Mozart: The Marriage of Figaro


Music by W.A. Mozart
Libretto by Lorenzo Da Ponte
April 24, 26, 30, May 2, 2014, at 8 pm
Matinée May 4 at 2:30 pm

In Italian with English Surtitles
The performance is approximately 2 hours, 50 minutes, including one intermission.


A riotous comedy with a revolutionary subtext, The Marriage of Figaro follows the Almaviva household through a single tumultuous day as Count Almaviva, his wife, his valet Figaro, and his servants spin a tangled web of love affairs, plots, and counterplots. The opera is based on the Beaumarchais play that caused an uproar in 18th century France for its subversive portrayal of uppity servants outwitting their aristocratic betters.

The opera charges along like Upstairs, Downstairs on steroids as the predatory Count tries to seduce Figaro's fiancée Susanna on her wedding day. But even as the Count receives his comeuppance, the opera becomes a poignant study of love, jealousy, and ultimate forgiveness.

Mozart's score is an absolute masterpiece, at once sunny and sublime, unrivalled for beauty, grace, and theatrical truth.

A Co-production with Calgary Opera


Cast and Creative Team

Watch for bios and photos, coming soon.



In the first installment of Beaumarchais' trilogy, The Barber of Seville, Count Almaviva (disguised at first as a poor student) woos Rosina and marries her under the nose of her guardian, Dr. Bartolo, who had hoped to marry her himself. The count is aided by Figaro, a barber whose profession enabled him to know exactly what was going on in every house in Seville. Among Dr. Bartolo's associates were Rosina's chaperone Marcellina (formerly the doctor's mistress), and her malicious singing teacher Don Basilio.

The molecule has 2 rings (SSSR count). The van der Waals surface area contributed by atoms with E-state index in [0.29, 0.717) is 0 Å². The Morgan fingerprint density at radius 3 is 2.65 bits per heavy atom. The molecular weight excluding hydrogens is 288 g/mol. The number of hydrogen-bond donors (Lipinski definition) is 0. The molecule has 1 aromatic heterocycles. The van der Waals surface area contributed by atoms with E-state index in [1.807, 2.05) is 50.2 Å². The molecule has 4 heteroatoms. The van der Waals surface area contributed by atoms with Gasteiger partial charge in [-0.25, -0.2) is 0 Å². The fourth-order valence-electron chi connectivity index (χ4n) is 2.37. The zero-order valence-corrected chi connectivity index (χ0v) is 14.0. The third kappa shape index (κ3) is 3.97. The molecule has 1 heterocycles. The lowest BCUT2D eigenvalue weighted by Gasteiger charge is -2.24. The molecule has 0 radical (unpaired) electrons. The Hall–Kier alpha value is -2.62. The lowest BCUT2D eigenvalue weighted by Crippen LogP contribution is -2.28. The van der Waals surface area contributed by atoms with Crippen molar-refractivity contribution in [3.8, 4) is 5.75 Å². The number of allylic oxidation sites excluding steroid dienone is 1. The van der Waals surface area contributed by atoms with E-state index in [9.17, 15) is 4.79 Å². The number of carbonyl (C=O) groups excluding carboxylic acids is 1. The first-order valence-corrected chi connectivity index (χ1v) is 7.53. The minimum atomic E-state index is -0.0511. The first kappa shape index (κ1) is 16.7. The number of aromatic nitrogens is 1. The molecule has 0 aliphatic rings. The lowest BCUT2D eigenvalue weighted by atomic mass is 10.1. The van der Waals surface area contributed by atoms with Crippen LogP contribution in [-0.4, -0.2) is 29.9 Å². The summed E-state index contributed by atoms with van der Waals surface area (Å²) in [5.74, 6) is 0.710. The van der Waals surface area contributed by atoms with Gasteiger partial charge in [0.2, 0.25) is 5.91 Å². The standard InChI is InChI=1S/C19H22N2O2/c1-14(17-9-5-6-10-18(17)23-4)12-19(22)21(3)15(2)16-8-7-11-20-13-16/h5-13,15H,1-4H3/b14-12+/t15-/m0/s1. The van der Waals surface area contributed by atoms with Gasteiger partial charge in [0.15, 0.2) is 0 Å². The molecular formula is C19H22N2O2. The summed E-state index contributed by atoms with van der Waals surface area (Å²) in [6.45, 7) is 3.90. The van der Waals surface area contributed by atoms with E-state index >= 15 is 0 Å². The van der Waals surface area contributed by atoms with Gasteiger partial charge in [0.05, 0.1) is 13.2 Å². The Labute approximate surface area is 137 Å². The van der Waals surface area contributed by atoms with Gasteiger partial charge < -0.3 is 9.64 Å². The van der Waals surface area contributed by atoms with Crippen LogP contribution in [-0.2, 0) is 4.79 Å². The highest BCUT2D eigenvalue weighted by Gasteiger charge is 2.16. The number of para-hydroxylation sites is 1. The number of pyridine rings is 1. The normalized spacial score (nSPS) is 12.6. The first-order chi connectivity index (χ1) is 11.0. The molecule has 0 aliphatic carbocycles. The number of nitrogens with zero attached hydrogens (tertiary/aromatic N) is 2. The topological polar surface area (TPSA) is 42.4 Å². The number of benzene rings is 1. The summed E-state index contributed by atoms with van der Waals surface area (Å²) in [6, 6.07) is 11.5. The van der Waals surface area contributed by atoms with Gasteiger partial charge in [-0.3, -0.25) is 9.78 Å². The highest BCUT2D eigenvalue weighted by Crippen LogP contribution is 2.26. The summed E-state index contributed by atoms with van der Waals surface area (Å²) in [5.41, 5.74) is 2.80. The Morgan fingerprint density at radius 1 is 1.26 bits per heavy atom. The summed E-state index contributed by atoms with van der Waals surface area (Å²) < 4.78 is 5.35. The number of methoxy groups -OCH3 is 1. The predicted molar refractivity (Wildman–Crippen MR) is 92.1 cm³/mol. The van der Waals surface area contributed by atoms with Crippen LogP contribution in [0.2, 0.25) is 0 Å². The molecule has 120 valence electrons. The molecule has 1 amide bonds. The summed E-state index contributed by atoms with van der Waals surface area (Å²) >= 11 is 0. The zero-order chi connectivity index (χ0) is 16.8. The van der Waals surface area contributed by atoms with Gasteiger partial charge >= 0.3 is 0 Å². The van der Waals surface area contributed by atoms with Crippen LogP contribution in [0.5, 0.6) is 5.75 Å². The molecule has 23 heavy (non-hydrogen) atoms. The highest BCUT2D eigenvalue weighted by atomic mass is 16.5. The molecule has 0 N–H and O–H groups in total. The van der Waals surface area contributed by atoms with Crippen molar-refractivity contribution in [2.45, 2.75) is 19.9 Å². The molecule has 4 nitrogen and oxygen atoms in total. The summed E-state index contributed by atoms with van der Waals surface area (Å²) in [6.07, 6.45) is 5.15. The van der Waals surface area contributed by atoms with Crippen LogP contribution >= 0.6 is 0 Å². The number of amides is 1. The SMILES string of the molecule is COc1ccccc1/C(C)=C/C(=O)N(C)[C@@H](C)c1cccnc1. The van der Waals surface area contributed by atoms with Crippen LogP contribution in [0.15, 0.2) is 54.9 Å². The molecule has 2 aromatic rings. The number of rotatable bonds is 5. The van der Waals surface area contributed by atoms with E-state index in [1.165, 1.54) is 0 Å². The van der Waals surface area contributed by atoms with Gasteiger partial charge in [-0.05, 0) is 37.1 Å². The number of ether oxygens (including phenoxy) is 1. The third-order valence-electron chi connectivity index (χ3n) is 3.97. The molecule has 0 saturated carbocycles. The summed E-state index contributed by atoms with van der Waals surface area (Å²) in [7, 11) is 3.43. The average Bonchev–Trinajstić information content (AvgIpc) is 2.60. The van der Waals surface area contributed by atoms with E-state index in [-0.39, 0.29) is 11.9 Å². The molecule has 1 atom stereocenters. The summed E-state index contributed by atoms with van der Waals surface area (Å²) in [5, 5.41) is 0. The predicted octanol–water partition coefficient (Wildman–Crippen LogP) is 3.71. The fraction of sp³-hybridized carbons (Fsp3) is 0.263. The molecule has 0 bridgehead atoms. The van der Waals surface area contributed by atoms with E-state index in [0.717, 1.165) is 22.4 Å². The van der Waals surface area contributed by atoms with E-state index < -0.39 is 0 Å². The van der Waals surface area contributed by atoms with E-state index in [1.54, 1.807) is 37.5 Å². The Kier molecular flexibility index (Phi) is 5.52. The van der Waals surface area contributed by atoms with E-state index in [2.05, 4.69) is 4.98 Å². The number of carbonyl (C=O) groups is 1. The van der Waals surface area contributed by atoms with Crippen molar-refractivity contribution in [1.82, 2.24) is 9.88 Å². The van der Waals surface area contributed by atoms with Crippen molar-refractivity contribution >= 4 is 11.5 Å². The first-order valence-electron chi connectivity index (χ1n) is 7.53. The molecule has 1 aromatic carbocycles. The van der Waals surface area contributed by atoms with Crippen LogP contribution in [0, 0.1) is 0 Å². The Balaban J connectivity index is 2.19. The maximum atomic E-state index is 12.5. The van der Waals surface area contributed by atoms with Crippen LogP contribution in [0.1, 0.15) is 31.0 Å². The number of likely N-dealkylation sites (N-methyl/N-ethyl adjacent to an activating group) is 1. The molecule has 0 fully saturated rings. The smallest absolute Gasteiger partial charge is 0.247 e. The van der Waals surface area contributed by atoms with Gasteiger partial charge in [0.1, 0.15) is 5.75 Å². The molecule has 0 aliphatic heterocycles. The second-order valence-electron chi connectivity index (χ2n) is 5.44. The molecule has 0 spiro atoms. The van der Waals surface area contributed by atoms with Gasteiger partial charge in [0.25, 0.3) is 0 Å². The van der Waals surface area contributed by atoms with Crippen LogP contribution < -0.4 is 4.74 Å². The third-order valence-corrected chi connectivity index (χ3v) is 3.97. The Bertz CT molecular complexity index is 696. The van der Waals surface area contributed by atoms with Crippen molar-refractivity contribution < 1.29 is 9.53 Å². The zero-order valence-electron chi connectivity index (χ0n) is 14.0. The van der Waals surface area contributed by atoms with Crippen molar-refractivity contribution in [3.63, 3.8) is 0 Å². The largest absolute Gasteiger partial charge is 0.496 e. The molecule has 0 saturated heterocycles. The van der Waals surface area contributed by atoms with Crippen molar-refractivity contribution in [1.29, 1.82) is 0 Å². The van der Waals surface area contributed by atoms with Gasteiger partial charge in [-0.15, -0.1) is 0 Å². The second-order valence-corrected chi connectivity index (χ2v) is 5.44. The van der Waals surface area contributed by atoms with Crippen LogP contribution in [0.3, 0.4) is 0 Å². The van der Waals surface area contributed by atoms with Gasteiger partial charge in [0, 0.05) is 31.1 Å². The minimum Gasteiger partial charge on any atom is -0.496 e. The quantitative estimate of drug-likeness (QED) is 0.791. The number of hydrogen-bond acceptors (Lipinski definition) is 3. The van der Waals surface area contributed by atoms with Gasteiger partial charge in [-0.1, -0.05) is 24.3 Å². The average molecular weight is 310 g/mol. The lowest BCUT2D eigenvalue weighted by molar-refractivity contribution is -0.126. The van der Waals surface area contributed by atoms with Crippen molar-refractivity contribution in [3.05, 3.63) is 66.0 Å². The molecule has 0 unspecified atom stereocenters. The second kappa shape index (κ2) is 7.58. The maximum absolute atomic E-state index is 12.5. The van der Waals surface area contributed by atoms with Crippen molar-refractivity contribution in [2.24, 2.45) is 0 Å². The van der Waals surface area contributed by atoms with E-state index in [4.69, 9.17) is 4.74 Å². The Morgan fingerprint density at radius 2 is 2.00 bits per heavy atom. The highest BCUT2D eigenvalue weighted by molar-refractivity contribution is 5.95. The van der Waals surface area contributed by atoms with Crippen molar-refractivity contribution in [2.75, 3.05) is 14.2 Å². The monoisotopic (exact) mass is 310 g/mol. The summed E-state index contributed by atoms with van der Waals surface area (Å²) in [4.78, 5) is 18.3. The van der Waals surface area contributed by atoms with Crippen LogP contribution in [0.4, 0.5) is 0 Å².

The Marriage of Figaro

Act One

On the morning of their wedding day Susanna (maid to Countess Almaviva) and Figaro (the Count's manservant) are in a room in the Count's castle near Seville. Susanna reveals that the Count has designs on her and Figaro determines to thwart his master's aims.

Next we meet Marcellina and Bartolo. Figaro is in debt to Marcellina and has promised to marry her if the loan is not repaid by this very day. Bartolo rejoices in the idea of forcing Figaro to marry his old housekeeper.

Meanwhile, the amorous young page Cherubino tells Susanna that he is to be sent away; the Count has caught him misbehaving with Barbarina, the gardener's daughter. Hearing the Count approaching, Cherubino hastily conceals himself. The Count enters and expresses his desire for Susanna, but they hear Don Basilio's voice; now the Count is also forced to hide. Basilio describes in detail the castle gossip about Cherubino's crush on the Countess; this infuriates the Count, who reveals his presence. During a trio, the Count reenacts his recent discovery of Cherubino's misbehavior with Barbarina – only to discover the page once more hiding in a lady's chamber. He angrily orders Cherubino off to the military, and the act ends as Figaro lightheartedly teases Cherubino about the rigours of military life.

Act Two

The Countess mourns the fading of her husband's love. Susanna and Figaro enter. A plot is hatched to distract the Count from his pursuit of Susanna: Cherubino, dressed in Susanna's clothes, will be sent to meet the Count in the garden at dusk. Figaro leaves, and Cherubino enters. He sings a love song he has written, then submits to being dressed as a girl.